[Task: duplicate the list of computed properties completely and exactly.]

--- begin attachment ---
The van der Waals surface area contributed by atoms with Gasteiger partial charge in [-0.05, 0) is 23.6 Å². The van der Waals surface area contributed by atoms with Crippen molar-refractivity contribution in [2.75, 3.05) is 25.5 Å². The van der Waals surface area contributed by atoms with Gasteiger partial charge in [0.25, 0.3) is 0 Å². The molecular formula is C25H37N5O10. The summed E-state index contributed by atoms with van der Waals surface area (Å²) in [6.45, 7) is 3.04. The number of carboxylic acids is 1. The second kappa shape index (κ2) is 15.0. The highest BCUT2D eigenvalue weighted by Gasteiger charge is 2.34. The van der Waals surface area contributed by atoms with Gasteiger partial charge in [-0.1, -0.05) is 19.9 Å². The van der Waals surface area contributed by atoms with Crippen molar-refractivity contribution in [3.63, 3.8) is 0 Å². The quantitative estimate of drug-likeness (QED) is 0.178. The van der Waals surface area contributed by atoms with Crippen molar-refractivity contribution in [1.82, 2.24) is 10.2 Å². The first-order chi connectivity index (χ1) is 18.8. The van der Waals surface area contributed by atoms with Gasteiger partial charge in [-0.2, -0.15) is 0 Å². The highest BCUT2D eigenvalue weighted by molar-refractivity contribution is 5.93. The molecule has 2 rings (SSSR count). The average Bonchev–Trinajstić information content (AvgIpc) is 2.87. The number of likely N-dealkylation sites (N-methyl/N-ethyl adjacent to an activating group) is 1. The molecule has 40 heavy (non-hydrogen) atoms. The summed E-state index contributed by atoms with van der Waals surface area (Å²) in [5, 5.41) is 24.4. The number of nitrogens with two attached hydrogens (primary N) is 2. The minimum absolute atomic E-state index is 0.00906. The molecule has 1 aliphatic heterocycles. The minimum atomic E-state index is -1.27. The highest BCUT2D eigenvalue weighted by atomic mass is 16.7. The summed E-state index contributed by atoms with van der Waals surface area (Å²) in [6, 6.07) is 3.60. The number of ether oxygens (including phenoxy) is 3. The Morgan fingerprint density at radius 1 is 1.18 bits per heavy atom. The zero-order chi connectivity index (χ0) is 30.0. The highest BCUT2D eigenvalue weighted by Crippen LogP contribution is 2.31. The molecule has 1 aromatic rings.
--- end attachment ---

The van der Waals surface area contributed by atoms with Gasteiger partial charge in [-0.05, 0) is 23.6 Å². The van der Waals surface area contributed by atoms with Crippen molar-refractivity contribution in [2.75, 3.05) is 25.5 Å². The van der Waals surface area contributed by atoms with Gasteiger partial charge in [0.25, 0.3) is 0 Å². The molecular formula is C25H37N5O10. The summed E-state index contributed by atoms with van der Waals surface area (Å²) in [6.45, 7) is 3.04. The number of carboxylic acids is 1. The second kappa shape index (κ2) is 15.0. The highest BCUT2D eigenvalue weighted by Gasteiger charge is 2.34. The van der Waals surface area contributed by atoms with Gasteiger partial charge in [-0.1, -0.05) is 19.9 Å². The van der Waals surface area contributed by atoms with Crippen molar-refractivity contribution in [3.63, 3.8) is 0 Å². The quantitative estimate of drug-likeness (QED) is 0.178. The van der Waals surface area contributed by atoms with Crippen molar-refractivity contribution in [1.82, 2.24) is 10.2 Å². The first-order chi connectivity index (χ1) is 18.8. The van der Waals surface area contributed by atoms with Gasteiger partial charge in [-0.2, -0.15) is 0 Å². The highest BCUT2D eigenvalue weighted by molar-refractivity contribution is 5.93. The molecule has 2 rings (SSSR count). The average Bonchev–Trinajstić information content (AvgIpc) is 2.87. The number of likely N-dealkylation sites (N-methyl/N-ethyl adjacent to an activating group) is 1. The molecule has 40 heavy (non-hydrogen) atoms. The summed E-state index contributed by atoms with van der Waals surface area (Å²) in [5, 5.41) is 24.4. The number of nitrogens with two attached hydrogens (primary N) is 2. The minimum absolute atomic E-state index is 0.00906. The molecule has 1 aliphatic heterocycles. The minimum atomic E-state index is -1.27. The highest BCUT2D eigenvalue weighted by atomic mass is 16.7. The summed E-state index contributed by atoms with van der Waals surface area (Å²) in [6, 6.07) is 3.60. The number of ether oxygens (including phenoxy) is 3. The Morgan fingerprint density at radius 1 is 1.18 bits per heavy atom. The zero-order chi connectivity index (χ0) is 30.0. The highest BCUT2D eigenvalue weighted by Crippen LogP contribution is 2.31. The molecule has 1 aromatic rings.